India’s government has again delayed enacting retaliatory tariffs against United States goods, pushing back the first possible date for the duty to May 16.
The proposed tariffs were first queued up last June in response to the Trump Administration’s Section 232 tariffs on aluminium and steel. Initially set to begin last summer, the measure has been repeatedly delayed due to talks between the governments and hopes of a deal to be ironed out by negotiators.
However, a new wrinkle has been added to the situation in the form of the United States’ decision to withdraw export incentives to Indian firms under the Generalised System of Preferences (GSP) program. The decision, which was made in early March, will go into effect later this week.
A break in the logjam may well appear soon though, as United States Commerce Secretary Wilbur Ross and Indian Commerce Minister Suresh Prabhu are slated to conduct trade talks today.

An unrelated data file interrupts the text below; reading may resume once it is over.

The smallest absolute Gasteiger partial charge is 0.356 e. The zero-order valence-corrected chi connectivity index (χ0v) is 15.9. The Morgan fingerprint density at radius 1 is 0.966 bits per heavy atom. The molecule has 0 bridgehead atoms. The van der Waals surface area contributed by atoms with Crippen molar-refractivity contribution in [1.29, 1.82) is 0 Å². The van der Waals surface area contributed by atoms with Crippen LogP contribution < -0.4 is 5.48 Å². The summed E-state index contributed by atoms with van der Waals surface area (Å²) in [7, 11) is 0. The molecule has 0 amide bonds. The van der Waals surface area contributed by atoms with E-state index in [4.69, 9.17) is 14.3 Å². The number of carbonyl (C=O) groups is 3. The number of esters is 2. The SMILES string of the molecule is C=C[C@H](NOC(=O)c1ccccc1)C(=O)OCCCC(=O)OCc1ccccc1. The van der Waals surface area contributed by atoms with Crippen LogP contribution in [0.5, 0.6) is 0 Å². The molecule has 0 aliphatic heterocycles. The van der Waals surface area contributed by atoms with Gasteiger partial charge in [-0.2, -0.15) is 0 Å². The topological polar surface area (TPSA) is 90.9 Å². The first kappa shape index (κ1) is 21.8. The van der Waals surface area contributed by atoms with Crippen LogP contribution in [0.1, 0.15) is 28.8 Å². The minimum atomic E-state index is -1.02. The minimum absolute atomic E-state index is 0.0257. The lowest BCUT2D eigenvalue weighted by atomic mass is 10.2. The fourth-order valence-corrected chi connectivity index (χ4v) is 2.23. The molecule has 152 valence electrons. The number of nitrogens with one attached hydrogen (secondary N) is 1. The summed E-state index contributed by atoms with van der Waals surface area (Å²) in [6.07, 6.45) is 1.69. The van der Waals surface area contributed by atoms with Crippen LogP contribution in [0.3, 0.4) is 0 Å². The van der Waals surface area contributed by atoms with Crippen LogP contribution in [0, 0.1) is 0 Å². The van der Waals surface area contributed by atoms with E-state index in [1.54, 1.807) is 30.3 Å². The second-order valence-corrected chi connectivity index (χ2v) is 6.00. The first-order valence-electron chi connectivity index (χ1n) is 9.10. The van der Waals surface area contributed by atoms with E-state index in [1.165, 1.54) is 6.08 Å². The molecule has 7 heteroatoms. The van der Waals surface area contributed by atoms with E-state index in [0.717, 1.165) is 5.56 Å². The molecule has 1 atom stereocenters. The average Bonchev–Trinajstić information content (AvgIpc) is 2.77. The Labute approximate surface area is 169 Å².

Should the United States government persist in withdrawing export incentives, industry sources say the move will provide more than a sufficient reason to go forward with the pending trade sanctions.
India has long argued that its contribution to the American aluminium and steel market is negligible, especially when compared to that of the People’s Republic of China, whose practice of flooding U.S. markets with subsidized aluminium and steel prompted the investigation that yielded the Section 232 sanctions.
However, the effect upon Indian producers would be significant, they argue. Per calculations conducted by Indian media, the Trump administration’s tariffs will cost Indian steel producers US$198.6 million and Indian aluminium smelters US$42.4 million.